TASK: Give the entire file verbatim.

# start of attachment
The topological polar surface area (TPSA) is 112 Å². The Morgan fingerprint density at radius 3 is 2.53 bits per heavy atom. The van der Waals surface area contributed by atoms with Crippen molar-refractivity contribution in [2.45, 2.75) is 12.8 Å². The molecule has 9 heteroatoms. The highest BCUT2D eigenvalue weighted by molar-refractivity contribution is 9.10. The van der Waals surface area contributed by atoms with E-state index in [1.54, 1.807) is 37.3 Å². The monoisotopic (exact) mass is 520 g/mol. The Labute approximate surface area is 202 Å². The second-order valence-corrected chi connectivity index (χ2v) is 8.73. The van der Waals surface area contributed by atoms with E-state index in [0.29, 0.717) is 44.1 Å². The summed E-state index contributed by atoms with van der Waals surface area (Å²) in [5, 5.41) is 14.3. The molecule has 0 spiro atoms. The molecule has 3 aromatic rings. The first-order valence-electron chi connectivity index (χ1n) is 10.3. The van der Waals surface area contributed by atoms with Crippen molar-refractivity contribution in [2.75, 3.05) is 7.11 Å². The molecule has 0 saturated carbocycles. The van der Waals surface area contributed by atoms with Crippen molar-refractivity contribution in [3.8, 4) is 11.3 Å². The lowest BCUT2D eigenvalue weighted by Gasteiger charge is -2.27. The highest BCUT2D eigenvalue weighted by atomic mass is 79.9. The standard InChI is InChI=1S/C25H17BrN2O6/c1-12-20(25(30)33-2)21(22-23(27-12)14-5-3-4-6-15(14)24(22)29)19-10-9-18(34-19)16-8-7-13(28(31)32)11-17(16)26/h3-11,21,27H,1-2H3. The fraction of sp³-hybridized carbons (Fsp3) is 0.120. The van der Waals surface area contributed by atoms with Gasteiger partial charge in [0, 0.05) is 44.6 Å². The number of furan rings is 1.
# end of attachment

The topological polar surface area (TPSA) is 112 Å². The Morgan fingerprint density at radius 3 is 2.53 bits per heavy atom. The van der Waals surface area contributed by atoms with Crippen molar-refractivity contribution in [2.45, 2.75) is 12.8 Å². The molecule has 9 heteroatoms. The highest BCUT2D eigenvalue weighted by molar-refractivity contribution is 9.10. The van der Waals surface area contributed by atoms with E-state index in [1.54, 1.807) is 37.3 Å². The monoisotopic (exact) mass is 520 g/mol. The Labute approximate surface area is 202 Å². The second-order valence-corrected chi connectivity index (χ2v) is 8.73. The van der Waals surface area contributed by atoms with E-state index in [0.29, 0.717) is 44.1 Å². The summed E-state index contributed by atoms with van der Waals surface area (Å²) in [5, 5.41) is 14.3. The molecule has 0 spiro atoms. The molecule has 3 aromatic rings. The first-order valence-electron chi connectivity index (χ1n) is 10.3. The van der Waals surface area contributed by atoms with Crippen molar-refractivity contribution in [2.75, 3.05) is 7.11 Å². The molecule has 0 saturated carbocycles. The van der Waals surface area contributed by atoms with Crippen molar-refractivity contribution in [3.8, 4) is 11.3 Å². The lowest BCUT2D eigenvalue weighted by Gasteiger charge is -2.27. The highest BCUT2D eigenvalue weighted by atomic mass is 79.9. The standard InChI is InChI=1S/C25H17BrN2O6/c1-12-20(25(30)33-2)21(22-23(27-12)14-5-3-4-6-15(14)24(22)29)19-10-9-18(34-19)16-8-7-13(28(31)32)11-17(16)26/h3-11,21,27H,1-2H3. The fraction of sp³-hybridized carbons (Fsp3) is 0.120. The van der Waals surface area contributed by atoms with Gasteiger partial charge in [0, 0.05) is 44.6 Å². The number of furan rings is 1.